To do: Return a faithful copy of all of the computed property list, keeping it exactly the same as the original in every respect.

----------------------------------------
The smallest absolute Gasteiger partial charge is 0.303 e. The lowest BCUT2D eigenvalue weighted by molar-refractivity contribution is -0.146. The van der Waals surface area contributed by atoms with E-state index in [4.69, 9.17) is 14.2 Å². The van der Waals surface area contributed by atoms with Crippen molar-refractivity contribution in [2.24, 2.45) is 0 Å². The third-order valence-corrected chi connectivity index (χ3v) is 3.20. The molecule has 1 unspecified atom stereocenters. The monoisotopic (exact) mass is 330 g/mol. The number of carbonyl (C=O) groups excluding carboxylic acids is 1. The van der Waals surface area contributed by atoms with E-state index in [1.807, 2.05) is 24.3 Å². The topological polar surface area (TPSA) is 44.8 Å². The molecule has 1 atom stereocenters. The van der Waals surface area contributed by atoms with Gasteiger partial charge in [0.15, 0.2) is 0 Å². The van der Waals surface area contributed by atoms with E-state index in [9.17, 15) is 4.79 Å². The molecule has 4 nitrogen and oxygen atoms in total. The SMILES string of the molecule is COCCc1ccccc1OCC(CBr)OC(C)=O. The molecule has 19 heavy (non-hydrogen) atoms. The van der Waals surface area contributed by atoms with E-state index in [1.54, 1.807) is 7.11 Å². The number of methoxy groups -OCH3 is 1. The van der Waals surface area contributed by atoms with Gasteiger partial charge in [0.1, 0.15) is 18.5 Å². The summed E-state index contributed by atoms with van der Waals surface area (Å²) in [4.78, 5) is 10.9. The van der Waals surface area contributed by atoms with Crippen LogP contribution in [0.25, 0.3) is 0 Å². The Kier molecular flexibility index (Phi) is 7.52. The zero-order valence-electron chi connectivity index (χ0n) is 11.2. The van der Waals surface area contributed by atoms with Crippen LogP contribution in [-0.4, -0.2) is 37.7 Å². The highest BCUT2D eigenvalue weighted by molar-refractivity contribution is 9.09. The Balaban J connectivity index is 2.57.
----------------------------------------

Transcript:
The smallest absolute Gasteiger partial charge is 0.303 e. The lowest BCUT2D eigenvalue weighted by molar-refractivity contribution is -0.146. The van der Waals surface area contributed by atoms with E-state index in [4.69, 9.17) is 14.2 Å². The van der Waals surface area contributed by atoms with Crippen molar-refractivity contribution in [2.24, 2.45) is 0 Å². The third-order valence-corrected chi connectivity index (χ3v) is 3.20. The molecule has 1 unspecified atom stereocenters. The monoisotopic (exact) mass is 330 g/mol. The number of carbonyl (C=O) groups excluding carboxylic acids is 1. The van der Waals surface area contributed by atoms with E-state index in [1.807, 2.05) is 24.3 Å². The topological polar surface area (TPSA) is 44.8 Å². The molecule has 1 atom stereocenters. The van der Waals surface area contributed by atoms with Gasteiger partial charge in [0.15, 0.2) is 0 Å². The van der Waals surface area contributed by atoms with E-state index in [9.17, 15) is 4.79 Å². The molecule has 4 nitrogen and oxygen atoms in total. The SMILES string of the molecule is COCCc1ccccc1OCC(CBr)OC(C)=O. The molecule has 19 heavy (non-hydrogen) atoms. The van der Waals surface area contributed by atoms with E-state index in [1.54, 1.807) is 7.11 Å². The number of methoxy groups -OCH3 is 1. The van der Waals surface area contributed by atoms with Gasteiger partial charge in [0.1, 0.15) is 18.5 Å². The summed E-state index contributed by atoms with van der Waals surface area (Å²) in [4.78, 5) is 10.9. The van der Waals surface area contributed by atoms with Crippen LogP contribution in [0.25, 0.3) is 0 Å². The Kier molecular flexibility index (Phi) is 7.52. The zero-order valence-electron chi connectivity index (χ0n) is 11.2. The van der Waals surface area contributed by atoms with Crippen LogP contribution in [-0.4, -0.2) is 37.7 Å². The highest BCUT2D eigenvalue weighted by molar-refractivity contribution is 9.09. The Balaban J connectivity index is 2.57.